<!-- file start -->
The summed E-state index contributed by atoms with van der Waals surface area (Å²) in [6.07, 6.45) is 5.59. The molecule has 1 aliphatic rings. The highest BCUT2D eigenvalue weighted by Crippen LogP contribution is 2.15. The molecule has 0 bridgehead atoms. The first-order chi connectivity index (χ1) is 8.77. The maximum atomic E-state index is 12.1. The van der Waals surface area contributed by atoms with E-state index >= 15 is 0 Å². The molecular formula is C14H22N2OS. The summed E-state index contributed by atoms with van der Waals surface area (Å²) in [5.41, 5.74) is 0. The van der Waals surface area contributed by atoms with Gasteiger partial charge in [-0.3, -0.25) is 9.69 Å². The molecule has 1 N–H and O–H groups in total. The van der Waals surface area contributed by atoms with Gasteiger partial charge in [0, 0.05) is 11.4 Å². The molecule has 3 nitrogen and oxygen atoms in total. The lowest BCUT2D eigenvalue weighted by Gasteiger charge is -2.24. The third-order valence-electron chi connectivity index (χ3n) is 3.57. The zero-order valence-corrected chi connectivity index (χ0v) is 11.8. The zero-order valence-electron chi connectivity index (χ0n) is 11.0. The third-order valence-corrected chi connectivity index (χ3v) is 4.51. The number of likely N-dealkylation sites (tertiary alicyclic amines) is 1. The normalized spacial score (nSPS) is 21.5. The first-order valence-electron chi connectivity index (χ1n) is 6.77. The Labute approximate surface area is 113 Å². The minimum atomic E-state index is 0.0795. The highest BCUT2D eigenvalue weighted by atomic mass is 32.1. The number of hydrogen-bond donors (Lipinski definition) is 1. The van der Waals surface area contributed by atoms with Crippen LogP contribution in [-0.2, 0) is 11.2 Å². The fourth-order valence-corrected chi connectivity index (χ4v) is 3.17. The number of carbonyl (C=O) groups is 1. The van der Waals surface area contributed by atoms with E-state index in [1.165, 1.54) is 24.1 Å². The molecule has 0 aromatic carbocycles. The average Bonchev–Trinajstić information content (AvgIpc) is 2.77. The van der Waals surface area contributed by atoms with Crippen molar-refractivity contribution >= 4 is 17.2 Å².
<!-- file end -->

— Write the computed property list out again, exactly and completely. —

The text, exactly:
The summed E-state index contributed by atoms with van der Waals surface area (Å²) in [6.07, 6.45) is 5.59. The molecule has 1 aliphatic rings. The highest BCUT2D eigenvalue weighted by Crippen LogP contribution is 2.15. The molecule has 0 bridgehead atoms. The first-order chi connectivity index (χ1) is 8.77. The maximum atomic E-state index is 12.1. The van der Waals surface area contributed by atoms with E-state index >= 15 is 0 Å². The molecular formula is C14H22N2OS. The summed E-state index contributed by atoms with van der Waals surface area (Å²) in [5.41, 5.74) is 0. The van der Waals surface area contributed by atoms with Gasteiger partial charge in [-0.3, -0.25) is 9.69 Å². The molecule has 1 N–H and O–H groups in total. The van der Waals surface area contributed by atoms with Gasteiger partial charge in [0, 0.05) is 11.4 Å². The molecule has 3 nitrogen and oxygen atoms in total. The lowest BCUT2D eigenvalue weighted by Gasteiger charge is -2.24. The third-order valence-electron chi connectivity index (χ3n) is 3.57. The zero-order valence-corrected chi connectivity index (χ0v) is 11.8. The zero-order valence-electron chi connectivity index (χ0n) is 11.0. The third-order valence-corrected chi connectivity index (χ3v) is 4.51. The number of likely N-dealkylation sites (tertiary alicyclic amines) is 1. The normalized spacial score (nSPS) is 21.5. The first-order valence-electron chi connectivity index (χ1n) is 6.77. The Labute approximate surface area is 113 Å². The minimum atomic E-state index is 0.0795. The highest BCUT2D eigenvalue weighted by atomic mass is 32.1. The number of hydrogen-bond donors (Lipinski definition) is 1. The van der Waals surface area contributed by atoms with Crippen LogP contribution in [-0.2, 0) is 11.2 Å². The fourth-order valence-corrected chi connectivity index (χ4v) is 3.17. The number of carbonyl (C=O) groups is 1. The van der Waals surface area contributed by atoms with E-state index in [1.165, 1.54) is 24.1 Å². The molecule has 0 aromatic carbocycles. The average Bonchev–Trinajstić information content (AvgIpc) is 2.77. The van der Waals surface area contributed by atoms with Crippen molar-refractivity contribution >= 4 is 17.2 Å².